One of the biggest mistakes a trader can make is to call market “tops” and “bottoms.” In fact, this mistake probably accounts for the majority of the losses amateur traders make. Professional traders understand that they have no control over the markets. They are successful because they keep their emotions in check, think objectively, play probabilities and understand the importance of money management.

Amateur traders think success is dependent upon predicting what the market is going to do. They will rush head-first into trades because they think they can call market highs and lows. When it comes to startups, entrepreneurs should recognize that they don’t know when the hot new markets they’re in will lose their luster. Thus, getting greedy and trying to predict when it will “peak” so as to “get out” at the very top is foolish. See “Pigs Get Slaughtered” below.

Conversely, trying to predict when a market will rebound is equally foolish and the saying “never try to catch a falling knife” serves as a reminder to those who think they can call bottoms.

Example: with it becoming clear that many Web 2.0 startups aren’t going to make it, Om Malik suggested that it might be time to start a vulture fund that buys up distressed Web 2.0 “assets” at a bargain basement price. But just what is a bargain basement price? A startup that once raised $10 million but is being sold off for $1 million may still be overvalued and the worst could still be yet to come.

As I noted, “successful vultures don’t reap financial windfalls by buying everything that declines significantly in value.” The bottom line is that most of the time, trying to predict when an asset has hit its lowest point in value usually leaves one holding an asset that continues to fall in value.

Pigs Get Slaughtered

Greed is the second most powerful emotion in financial markets (behind fear). Traders who are unable to control their greed and leave everything on the table inevitably become “pigs” and “pigs get slaughtered.” While some “pigs” don’t think at all, many “pigs” believe that they will be able to predict the “top” of the market, as discussed above, giving them an ability to maximize profits. Few are successful and those that are typically mistake luck for skill.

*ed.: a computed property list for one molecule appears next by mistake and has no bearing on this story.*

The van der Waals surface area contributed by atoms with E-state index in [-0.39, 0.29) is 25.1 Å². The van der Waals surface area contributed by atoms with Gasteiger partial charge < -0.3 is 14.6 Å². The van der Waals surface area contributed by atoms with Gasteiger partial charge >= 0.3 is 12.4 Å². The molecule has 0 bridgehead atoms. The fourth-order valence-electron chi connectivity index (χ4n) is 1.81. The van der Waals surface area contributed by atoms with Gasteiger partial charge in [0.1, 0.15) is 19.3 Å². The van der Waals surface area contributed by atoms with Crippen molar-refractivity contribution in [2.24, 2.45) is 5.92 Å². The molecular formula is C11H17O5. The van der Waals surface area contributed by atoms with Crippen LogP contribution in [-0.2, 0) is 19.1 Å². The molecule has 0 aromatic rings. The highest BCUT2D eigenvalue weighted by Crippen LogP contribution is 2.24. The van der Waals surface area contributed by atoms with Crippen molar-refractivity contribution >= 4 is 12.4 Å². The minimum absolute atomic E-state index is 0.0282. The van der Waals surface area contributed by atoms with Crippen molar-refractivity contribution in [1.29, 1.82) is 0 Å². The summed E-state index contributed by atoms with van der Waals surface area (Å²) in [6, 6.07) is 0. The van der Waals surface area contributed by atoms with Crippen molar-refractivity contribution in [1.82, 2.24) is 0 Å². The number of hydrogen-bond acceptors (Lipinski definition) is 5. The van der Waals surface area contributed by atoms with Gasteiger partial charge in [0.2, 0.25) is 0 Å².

The same goes for entrepreneurs. Knowing that trends don’t last forever and accepting that they have no knowledge of or control over when they’ll end, smart entrepreneurs recognize that there’s a time to take money off the table. In today’s Internet startup world, taking money off the table typically means selling your company. How do entrepreneurs know that they’re selling too early? They don’t.

Example: Facebook. The company led by wunderkind Mark Zuckerberg reportedly turned down 10-figure offers and instead choose to raise money at a ridiculous valuation, maintaining that he felt the company is better off remaining public and eventually going public sometime after 2008.

Yet Facebook’s valuation raised eyebrows – and skepticism. The company’s revolutionary advertising play (Beacon) flopped and the company’s shortcomings (especially around monetization) are now well-known. The public markets don’t look like they’ll be conducive to an IPO anytime soon given the company’s financials, leaving shareholders illiquid. Hence it’s no surprise that some Facebook shareholders are attempting not to be pigs – they’re looking to sell their shares privately.

Respect Support and Resistance

In the financial markets, support and resistance are key points at which supply and demand are in alignment. Support is the point at which demand keeps price from falling further and resistance is the point at which supply keeps price from rising further. Support and resistance are often found in the form of previous highs and lows, moving averages, floor trader pivots, etc.